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Modest growth projected for 2012
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Modest growth projected for 2012

Large ongoing construction projects underpin mild recovery in domestic economy

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The Bahamas Investor Magazine
January 19, 2012
January 19, 2012

The domestic economic environment during 2011 has to be viewed in the context of a weaker than expected recovery in the global economy and less positive performance indicators for the US. However, initial indications are that the gradual improvement in the domestic economy was upheld through the latter half of the year, supported mainly by ongoing construction sector projects and more modest gains in the tourism sector.

Given the weakness in real sector activity, high unemployment persisted through 2011, according to the most recent Central Bank of The Bahamas figures, while inflationary pressures remained relatively benign over recent months, although impacted by the recent firming in global oil prices.

Against this backdrop the government continued to push forward with austerity measures put in place to reduce the budget deficit and stimulate economic growth. The fiscal situation for the early part of FY2011/2012 showed a contraction in the overall deficit, while monetary developments continued to feature high and stable levels of bank liquidity and external reserves (see charts), amid soft private sector demand.

Figure 1
The fiscal numbers presented in the 2011/2012 budget communication were greatly affected by revisions to the gross domestic product (GDP) estimates. The ratio of Recurrent Revenue to GDP is now significantly lower than previously estimated, with 2010/2011 estimates coming in at a “disappointing” $1,460 million, down from the forecast of $1,492 million, and putting the country even further away from the much-desired objective of 20 per cent of GDP.

Recurrent Expenditure in 2010/2011 is now estimated to be some $1,644 million, up $90 million from the previous budget forecast. Recurrent Deficit for fiscal 2010/2011 is now expected to be $184 million, up $122 million from the previous budget forecast, but down by $75 million from its level in 2009/2010.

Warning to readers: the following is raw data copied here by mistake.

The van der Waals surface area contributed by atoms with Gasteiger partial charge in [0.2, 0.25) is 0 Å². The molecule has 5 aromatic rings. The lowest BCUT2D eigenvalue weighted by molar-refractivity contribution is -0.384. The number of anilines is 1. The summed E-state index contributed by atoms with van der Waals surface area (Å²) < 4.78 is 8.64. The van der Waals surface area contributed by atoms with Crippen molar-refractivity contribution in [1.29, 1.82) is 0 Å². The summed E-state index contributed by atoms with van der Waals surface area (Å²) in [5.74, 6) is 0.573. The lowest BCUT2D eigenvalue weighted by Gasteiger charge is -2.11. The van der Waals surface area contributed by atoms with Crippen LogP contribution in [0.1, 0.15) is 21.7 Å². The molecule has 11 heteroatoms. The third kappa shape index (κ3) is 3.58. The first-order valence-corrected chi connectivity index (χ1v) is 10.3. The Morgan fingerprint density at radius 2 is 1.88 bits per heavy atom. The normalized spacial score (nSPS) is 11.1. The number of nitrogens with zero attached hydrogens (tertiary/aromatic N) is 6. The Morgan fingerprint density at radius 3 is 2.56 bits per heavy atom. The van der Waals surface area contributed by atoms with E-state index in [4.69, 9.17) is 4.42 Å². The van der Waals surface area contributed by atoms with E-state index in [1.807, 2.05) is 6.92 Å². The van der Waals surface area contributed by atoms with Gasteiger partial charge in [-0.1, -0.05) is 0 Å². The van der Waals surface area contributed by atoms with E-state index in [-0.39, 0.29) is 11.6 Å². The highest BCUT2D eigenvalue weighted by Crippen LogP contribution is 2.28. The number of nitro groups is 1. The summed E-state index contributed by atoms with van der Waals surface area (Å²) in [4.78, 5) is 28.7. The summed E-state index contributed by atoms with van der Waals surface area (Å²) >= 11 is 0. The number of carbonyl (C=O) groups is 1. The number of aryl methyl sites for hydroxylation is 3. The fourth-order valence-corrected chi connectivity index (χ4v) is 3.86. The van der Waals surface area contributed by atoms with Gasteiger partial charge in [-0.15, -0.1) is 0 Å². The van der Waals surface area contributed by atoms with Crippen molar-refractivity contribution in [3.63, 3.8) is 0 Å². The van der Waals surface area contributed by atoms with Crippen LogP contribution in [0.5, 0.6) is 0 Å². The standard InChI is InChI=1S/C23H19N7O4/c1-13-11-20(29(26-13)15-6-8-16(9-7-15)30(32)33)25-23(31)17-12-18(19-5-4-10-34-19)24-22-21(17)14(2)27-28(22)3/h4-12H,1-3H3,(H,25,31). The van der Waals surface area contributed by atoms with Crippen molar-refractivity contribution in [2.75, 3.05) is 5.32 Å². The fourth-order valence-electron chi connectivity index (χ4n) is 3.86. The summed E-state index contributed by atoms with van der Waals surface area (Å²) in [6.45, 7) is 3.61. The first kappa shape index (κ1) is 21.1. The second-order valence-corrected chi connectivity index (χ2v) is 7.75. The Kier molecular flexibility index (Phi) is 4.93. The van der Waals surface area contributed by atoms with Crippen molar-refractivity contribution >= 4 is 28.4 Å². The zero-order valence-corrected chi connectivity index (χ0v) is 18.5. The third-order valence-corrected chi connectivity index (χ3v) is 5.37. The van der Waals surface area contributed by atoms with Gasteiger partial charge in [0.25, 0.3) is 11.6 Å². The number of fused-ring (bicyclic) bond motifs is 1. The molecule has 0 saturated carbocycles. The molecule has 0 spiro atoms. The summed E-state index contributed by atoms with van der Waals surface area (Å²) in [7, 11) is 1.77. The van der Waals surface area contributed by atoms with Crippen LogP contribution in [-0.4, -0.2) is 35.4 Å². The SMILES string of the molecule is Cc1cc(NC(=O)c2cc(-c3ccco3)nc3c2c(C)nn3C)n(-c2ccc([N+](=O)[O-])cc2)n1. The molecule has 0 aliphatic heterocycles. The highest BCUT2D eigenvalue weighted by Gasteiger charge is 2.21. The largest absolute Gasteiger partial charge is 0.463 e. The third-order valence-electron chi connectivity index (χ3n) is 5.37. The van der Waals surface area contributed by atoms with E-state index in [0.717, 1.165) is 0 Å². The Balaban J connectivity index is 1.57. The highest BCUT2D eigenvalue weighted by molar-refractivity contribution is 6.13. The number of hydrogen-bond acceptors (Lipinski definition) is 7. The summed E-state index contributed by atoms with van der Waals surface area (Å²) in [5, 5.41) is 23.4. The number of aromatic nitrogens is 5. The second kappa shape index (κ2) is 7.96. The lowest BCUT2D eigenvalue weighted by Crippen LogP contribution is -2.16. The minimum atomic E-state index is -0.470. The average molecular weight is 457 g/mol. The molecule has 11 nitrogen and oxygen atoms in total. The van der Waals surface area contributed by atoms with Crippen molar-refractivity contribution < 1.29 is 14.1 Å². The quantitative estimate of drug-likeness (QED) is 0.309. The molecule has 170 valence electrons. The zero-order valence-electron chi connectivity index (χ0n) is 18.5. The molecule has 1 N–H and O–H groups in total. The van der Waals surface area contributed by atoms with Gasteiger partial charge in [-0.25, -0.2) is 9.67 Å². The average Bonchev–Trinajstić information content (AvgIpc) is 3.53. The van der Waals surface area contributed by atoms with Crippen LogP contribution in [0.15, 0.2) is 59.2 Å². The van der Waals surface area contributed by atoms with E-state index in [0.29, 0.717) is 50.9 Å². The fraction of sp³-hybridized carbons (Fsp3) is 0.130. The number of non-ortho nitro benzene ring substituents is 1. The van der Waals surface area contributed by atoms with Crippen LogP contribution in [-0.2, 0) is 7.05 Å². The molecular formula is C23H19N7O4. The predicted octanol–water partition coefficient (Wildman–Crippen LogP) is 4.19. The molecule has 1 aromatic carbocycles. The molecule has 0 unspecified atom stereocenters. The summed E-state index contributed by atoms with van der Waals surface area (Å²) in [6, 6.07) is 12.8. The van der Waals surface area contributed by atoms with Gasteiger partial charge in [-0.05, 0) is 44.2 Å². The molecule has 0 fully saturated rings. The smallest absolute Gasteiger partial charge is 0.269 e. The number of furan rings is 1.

Government Debt mid-way through 2011 is estimated as being $3.5 billion, or 44.9 per cent of GDP, a significant improvement from the expected level of 49.2 per cent. Capital Revenue was significantly bolstered in 2011, to the tune of $210 million, by the proceeds of the sale of 51 per cent of the government’s holdings in the Bahamas Telecommunications Company (BTC). This contributed to a significant decline in the GFS Deficit in 2010/2011 to $130 million, down by $97 million from the $227 million estimate presented in the previous year’s budget. The deficit will amount to 1.7 per cent of GDP, as compared to the projected level of 3 per cent.

With the new GDP numbers, the Bahamian economy is now estimated to have grown by a little over 1 per cent in real terms in 2010 to around $7.7 billion, following consecutive declines of 1.3 per cent and 5.4 per cent in 2008 and 2009, respectively. At press time, the International Monetary Fund (IMF) estimates that growth during 2011 will be nearer 1.3 per cent (see Figure 2) and predicts growth of around 2 per cent for 2012.

This modest recovery in the domestic economy was expected to be sustained over the remainder of 2011, according to Central Bank, although significant global headwinds could damper prospects for tourism sector recovery and constrain the growth momentum into 2012. Foreign investment-led projects, combined with public sector programmes, are anticipated to support the ongoing rebound in the construction sector and gradual improvement in associated labour market conditions. Given the volatility in international oil prices, modest firming in domestic inflation is forecasted over the near-term.